The Exigent Duality
No Forward Gear - 19:11 CST, 1/17/19 (Sniper)
The good news is that the "8bitdo" controller I ordered is absolutely awesome; specifically, playing modern games with it is a serious case of cognitive dissonance, because it's like some kind of parallel universe where the game industry kept evolving while retaining all of its positive aspects. It's too bad game software doesn't have any kind of equivalent.



On that point, a friend of mine recently had the revelation that part of what makes old games special is that their creativity was bounded-- or rather stimulated-- by hardware limitations.

But I'd take that in a different-but-related direction: making games back then was hard. To make a Sega Genesis game, you had to write 68000 assembler, a skill which only the most autistic people on the planet could successfully do. And people tend to design games which they would like-- which is why the games catered to genuine eggheaded dweebs like me.

Today, you fire up UnrealEd and drag and drop your basic C++ classes into the editor. Boom. Heck, in modern engines you can even script basic games as if you were making a Visio diagram.

Because the bar is so low, the autistic people moved on to more challenging things, and in came all of the craft beer, flannel-shirted, "counter-culture", not-talented-enough-for-Hollywood hipsters. Who then went on to make games which channeled their desperate need for approval into a desperate need for video games as a medium to be popularly approved.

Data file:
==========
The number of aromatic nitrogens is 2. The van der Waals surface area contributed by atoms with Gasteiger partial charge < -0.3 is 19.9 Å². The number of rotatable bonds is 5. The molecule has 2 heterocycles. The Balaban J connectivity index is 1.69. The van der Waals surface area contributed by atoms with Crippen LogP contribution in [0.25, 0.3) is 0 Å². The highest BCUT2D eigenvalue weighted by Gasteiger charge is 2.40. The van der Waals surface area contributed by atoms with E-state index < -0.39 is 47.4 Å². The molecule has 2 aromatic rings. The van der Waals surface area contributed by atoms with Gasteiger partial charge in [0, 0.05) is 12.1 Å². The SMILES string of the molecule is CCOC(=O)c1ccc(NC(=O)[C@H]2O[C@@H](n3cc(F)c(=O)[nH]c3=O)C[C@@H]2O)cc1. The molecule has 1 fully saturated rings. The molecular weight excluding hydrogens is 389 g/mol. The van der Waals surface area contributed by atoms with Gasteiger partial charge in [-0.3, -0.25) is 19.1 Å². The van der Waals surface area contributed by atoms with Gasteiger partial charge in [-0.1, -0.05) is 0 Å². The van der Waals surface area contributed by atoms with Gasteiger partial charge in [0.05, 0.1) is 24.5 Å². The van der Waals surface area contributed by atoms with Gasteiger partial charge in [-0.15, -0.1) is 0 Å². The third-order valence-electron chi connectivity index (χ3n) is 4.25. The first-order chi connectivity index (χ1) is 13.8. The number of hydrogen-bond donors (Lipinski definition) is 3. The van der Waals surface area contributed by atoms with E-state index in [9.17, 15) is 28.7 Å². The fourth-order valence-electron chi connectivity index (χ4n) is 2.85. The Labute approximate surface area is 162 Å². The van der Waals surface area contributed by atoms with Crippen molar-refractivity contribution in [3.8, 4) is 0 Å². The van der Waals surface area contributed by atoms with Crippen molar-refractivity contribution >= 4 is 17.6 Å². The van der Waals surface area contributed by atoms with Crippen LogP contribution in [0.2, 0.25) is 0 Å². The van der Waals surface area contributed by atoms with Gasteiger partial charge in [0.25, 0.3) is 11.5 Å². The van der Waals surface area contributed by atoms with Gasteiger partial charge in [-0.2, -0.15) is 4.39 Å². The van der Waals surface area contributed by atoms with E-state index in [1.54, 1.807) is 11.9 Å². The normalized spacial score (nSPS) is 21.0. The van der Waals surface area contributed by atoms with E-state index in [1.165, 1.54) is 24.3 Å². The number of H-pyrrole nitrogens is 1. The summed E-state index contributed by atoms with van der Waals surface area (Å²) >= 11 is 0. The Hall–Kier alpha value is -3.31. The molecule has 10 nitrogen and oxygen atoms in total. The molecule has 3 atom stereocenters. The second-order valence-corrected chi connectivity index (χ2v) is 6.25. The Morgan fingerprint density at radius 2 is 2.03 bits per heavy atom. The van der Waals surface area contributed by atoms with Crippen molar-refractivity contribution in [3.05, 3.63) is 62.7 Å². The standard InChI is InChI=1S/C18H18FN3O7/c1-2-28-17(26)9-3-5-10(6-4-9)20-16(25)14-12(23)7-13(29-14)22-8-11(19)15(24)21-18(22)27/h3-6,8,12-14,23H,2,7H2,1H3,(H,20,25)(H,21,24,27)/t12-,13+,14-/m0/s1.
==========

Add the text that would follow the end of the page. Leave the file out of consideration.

But back to the hardware: I recently reviewed two games which are simply impossible for modern technology to execute due to having piss-poor controllers-- which I had to fix by purchasing the Super Nintendo-replica with a functioning d-pad, as you see in the picture above-- and insane levels of input latency.

On that note, Henrietta and I were trying to enjoy the new "Let's Go" Pokemon game a couple of hours ago, and between the Switch's input latency, the television's latency, and the crappy-ass Bluetooth-driven "joy-con" waggle controls, we couldn't hit the broad side of a barn: randomly animations would be delayed, or the throws would go to the side, or register on the back part of the arm motion, and so on.

Then on top of that, my Vizio soundbar kept cutting in and out, because modern audio equipment doesn't just pass the electrical signal straight to the speakers like a stereo from the 1990s (or earlier): it tries to process and finesse the sound by altering volume levels and all manner of smoke and mirrors tricks.